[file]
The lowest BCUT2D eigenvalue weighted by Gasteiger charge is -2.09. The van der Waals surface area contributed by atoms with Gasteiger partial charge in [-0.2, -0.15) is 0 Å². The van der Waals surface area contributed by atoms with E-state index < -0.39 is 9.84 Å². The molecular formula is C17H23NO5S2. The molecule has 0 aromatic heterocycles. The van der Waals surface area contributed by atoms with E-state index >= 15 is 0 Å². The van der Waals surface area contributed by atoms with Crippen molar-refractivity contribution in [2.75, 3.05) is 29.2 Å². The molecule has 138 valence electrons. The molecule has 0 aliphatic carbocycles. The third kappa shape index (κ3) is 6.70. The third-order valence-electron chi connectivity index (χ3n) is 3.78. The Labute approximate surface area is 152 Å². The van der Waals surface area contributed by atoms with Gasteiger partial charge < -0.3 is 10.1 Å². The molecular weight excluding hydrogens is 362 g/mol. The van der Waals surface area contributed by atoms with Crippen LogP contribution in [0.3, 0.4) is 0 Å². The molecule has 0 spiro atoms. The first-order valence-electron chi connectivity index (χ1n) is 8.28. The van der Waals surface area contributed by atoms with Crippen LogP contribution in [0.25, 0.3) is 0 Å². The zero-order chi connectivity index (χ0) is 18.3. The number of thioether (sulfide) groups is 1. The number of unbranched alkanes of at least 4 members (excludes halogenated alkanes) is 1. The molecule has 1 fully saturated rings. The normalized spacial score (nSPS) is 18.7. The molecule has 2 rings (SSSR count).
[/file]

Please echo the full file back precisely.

The lowest BCUT2D eigenvalue weighted by Gasteiger charge is -2.09. The van der Waals surface area contributed by atoms with Gasteiger partial charge in [-0.2, -0.15) is 0 Å². The van der Waals surface area contributed by atoms with E-state index < -0.39 is 9.84 Å². The molecular formula is C17H23NO5S2. The molecule has 0 aromatic heterocycles. The van der Waals surface area contributed by atoms with E-state index >= 15 is 0 Å². The van der Waals surface area contributed by atoms with Crippen molar-refractivity contribution in [2.75, 3.05) is 29.2 Å². The molecule has 138 valence electrons. The molecule has 0 aliphatic carbocycles. The third kappa shape index (κ3) is 6.70. The third-order valence-electron chi connectivity index (χ3n) is 3.78. The Labute approximate surface area is 152 Å². The van der Waals surface area contributed by atoms with Gasteiger partial charge < -0.3 is 10.1 Å². The molecular weight excluding hydrogens is 362 g/mol. The van der Waals surface area contributed by atoms with Crippen LogP contribution in [0.3, 0.4) is 0 Å². The molecule has 0 spiro atoms. The first-order valence-electron chi connectivity index (χ1n) is 8.28. The van der Waals surface area contributed by atoms with Crippen LogP contribution in [0.25, 0.3) is 0 Å². The zero-order chi connectivity index (χ0) is 18.3. The number of thioether (sulfide) groups is 1. The number of unbranched alkanes of at least 4 members (excludes halogenated alkanes) is 1. The molecule has 1 fully saturated rings. The normalized spacial score (nSPS) is 18.7. The molecule has 2 rings (SSSR count).